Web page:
Whitefish and Polson will be in unfamiliar positions when the Class A football playoffs kick off today.
Whitefish (7-2) hosts Butte Central (5-4) in its first home playoff game since 2003, while Polson (5-3) travels to Hamilton (6-3) for its first opening round road game in three years.
Polson hosted quarterfinal games each of the past two years as the Northwestern A conference champion, but the Pirates are conference’s third seed this season.
Whitefish finished the regular season with a four-game winning streak to claim Northwestern A’s second seed while Columbia Falls went unbeaten to earn the conference title and a first-round playoff bye.
Something has to give when Butte Central’s high-powered offense (30.4 points per game) matches up against Whitefish’s stout defense (12.2 points allowed per game). Butte Central quarterback Danny Peoples is the Southwestern A’s second-leading passer (202.7 yards per game) while Butte Central running back Wyatt Kingston leads the conference with 107.2 rushing yards per game.
“They’re a great offense,” Whitefish coach Chad Ross said of Butte Central. “I think we have some pretty good secondary guys, so I think we match up pretty well. We’ve got (David Rizzolo) and (Sean) Foley, so we’ve got speed on the edge. I think we can match up with them if we do our jobs and not try to do somebody else’s. Make the plays that come to us. And we have to get pressure on (Peoples). I think our secondary can cover them if he doesn’t have all day.”
Ross said defense has been key to Whitefish’s success all season. In addition to its athletic secondary, the Bulldogs have veteran linebackers in Gage Smith and Calub Thilmony who direct traffic in the front seven.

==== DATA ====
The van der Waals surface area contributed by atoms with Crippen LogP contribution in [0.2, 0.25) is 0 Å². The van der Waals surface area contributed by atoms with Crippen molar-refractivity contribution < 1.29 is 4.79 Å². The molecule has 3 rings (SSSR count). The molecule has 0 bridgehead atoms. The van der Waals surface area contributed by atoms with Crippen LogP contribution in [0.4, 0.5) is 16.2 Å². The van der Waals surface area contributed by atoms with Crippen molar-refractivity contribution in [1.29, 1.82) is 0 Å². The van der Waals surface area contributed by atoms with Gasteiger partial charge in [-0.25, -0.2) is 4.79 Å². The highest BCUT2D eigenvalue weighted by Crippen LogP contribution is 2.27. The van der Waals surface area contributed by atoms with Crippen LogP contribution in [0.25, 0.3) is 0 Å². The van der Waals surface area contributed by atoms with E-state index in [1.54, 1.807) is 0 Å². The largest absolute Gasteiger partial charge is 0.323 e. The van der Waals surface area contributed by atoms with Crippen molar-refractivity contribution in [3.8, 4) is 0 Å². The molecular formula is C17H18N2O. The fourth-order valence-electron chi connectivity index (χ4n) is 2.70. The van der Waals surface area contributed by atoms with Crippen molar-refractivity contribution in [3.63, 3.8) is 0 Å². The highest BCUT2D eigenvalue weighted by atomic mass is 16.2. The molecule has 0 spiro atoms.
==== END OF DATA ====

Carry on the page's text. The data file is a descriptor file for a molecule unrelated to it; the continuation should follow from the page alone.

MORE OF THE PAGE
Whitefish’s offense has been impressive as well. Dual-threat quarterback Luke May averages 59.8 rushing yards and 131.1 passing yards while Foley is Northwestern A’s third-leading receiver with 55.4 yards per game.
“We’re pretty balanced so that helps us,” Ross said.
“Foley has the most catches (26), but after that we’ve got five or six guys with 8-10. I think that’s an advantage to us because you can take one guy out and we can still maybe hurt you somewhere else.”
Polson faces a dangerous opponent in Hamilton, which nearly knocked off Columbia Falls in a nonconference matchup that came down to the final play. Hamilton quarterback Josh Bauder led the Southwestern A conference with 218.9 passing yards per game and the Broncs finished third in their conference in scoring.
“They have a good quarterback, two very good receivers and you definitely have to try to shut down, as much as you can, the passing game,” Polson coach Scott Wilson said. “They do run the ball, but they’re passing game is what they really want to do.”
Polson should be ready for a pass-heavy offense after playing Columbia Falls in the regular season finale. The Pirates lost 42-5 and gave up 287 yards through the air, but Wilson hopes his team learned from that experience.
“I think that we can utilize the experience and tweak a couple of things that we maybe could’ve done better,” he said. “It definitely was to our advantage to have that game the week before. Our league this year had several good quarterbacks in Whitefish, Libby and Columbia Falls, so I think that’s going to help us also.”
The challenge for Polson’s offense will be re-gaining the balance it lost against Columbia Falls. The Pirates were one of the most balanced offenses in Class A during the regular season, averaging 132.4 yards through the air and 203.6 on the ground. Quarterback Andrew Weltz is a dual-threat who has run for 79.3 yards per game and Cedrick Smith one of Northwestern A’s more productive receivers with 45.3 receiving yards per game, but the Pirates couldn’t get their passing game going against Columbia Falls.
“That was probably the first time all year that we didn’t have pretty good balance,” Wilson said. “Columbia Falls did a nice job of shutting down our passing game.
“(Hamilton) gives up a little bit more on the ground than they do through the air, so hopefully we can take advantage of that and try to establish the run game. That’s where the pass game also has to be helping. Because we’ve been more successful running the ball, I kind of expect that they’ll bring an extra body in to try to stop that. We have to be able to throw the ball consistently to help our run game, to loosen up their defense a little bit.”
Both games kick off at 1 p.m.